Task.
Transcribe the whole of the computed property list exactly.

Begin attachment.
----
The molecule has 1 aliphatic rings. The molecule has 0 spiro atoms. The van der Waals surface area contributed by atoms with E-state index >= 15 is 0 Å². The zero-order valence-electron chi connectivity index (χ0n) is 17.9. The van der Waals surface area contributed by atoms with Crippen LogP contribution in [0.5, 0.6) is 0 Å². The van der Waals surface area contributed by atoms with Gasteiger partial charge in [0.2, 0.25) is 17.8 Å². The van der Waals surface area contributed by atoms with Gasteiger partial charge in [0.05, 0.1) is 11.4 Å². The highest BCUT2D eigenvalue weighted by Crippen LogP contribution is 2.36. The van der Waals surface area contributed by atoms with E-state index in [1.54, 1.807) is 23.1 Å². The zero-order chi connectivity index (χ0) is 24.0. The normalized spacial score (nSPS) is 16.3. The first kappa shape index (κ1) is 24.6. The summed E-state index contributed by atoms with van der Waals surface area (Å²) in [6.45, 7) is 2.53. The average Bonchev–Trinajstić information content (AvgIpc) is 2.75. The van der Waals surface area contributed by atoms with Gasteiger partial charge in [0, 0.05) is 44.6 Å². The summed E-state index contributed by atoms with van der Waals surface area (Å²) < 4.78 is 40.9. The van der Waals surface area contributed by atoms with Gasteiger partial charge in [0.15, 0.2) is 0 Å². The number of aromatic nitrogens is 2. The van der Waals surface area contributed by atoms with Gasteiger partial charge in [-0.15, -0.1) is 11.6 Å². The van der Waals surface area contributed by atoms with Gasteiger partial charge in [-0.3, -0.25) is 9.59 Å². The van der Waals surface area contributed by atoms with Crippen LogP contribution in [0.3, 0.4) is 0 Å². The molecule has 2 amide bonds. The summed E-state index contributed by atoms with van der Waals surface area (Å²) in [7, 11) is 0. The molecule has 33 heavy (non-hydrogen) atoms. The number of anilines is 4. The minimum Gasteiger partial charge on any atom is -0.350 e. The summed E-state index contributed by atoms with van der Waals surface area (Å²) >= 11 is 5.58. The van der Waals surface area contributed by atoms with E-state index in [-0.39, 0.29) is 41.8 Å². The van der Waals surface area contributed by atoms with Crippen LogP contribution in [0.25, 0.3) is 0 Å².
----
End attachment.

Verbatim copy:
The molecule has 1 aliphatic rings. The molecule has 0 spiro atoms. The van der Waals surface area contributed by atoms with E-state index >= 15 is 0 Å². The zero-order valence-electron chi connectivity index (χ0n) is 17.9. The van der Waals surface area contributed by atoms with Crippen LogP contribution in [0.5, 0.6) is 0 Å². The van der Waals surface area contributed by atoms with Gasteiger partial charge in [0.2, 0.25) is 17.8 Å². The van der Waals surface area contributed by atoms with Gasteiger partial charge in [0.05, 0.1) is 11.4 Å². The highest BCUT2D eigenvalue weighted by Crippen LogP contribution is 2.36. The van der Waals surface area contributed by atoms with E-state index in [1.54, 1.807) is 23.1 Å². The zero-order chi connectivity index (χ0) is 24.0. The normalized spacial score (nSPS) is 16.3. The first kappa shape index (κ1) is 24.6. The summed E-state index contributed by atoms with van der Waals surface area (Å²) in [6.45, 7) is 2.53. The average Bonchev–Trinajstić information content (AvgIpc) is 2.75. The van der Waals surface area contributed by atoms with Gasteiger partial charge in [0, 0.05) is 44.6 Å². The summed E-state index contributed by atoms with van der Waals surface area (Å²) < 4.78 is 40.9. The van der Waals surface area contributed by atoms with Gasteiger partial charge in [0.15, 0.2) is 0 Å². The number of aromatic nitrogens is 2. The van der Waals surface area contributed by atoms with Gasteiger partial charge in [-0.15, -0.1) is 11.6 Å². The van der Waals surface area contributed by atoms with Gasteiger partial charge in [-0.3, -0.25) is 9.59 Å². The van der Waals surface area contributed by atoms with Crippen LogP contribution in [0.3, 0.4) is 0 Å². The molecule has 2 amide bonds. The summed E-state index contributed by atoms with van der Waals surface area (Å²) in [7, 11) is 0. The molecule has 33 heavy (non-hydrogen) atoms. The number of anilines is 4. The minimum Gasteiger partial charge on any atom is -0.350 e. The summed E-state index contributed by atoms with van der Waals surface area (Å²) >= 11 is 5.58. The van der Waals surface area contributed by atoms with E-state index in [-0.39, 0.29) is 41.8 Å². The van der Waals surface area contributed by atoms with Crippen LogP contribution in [0.25, 0.3) is 0 Å².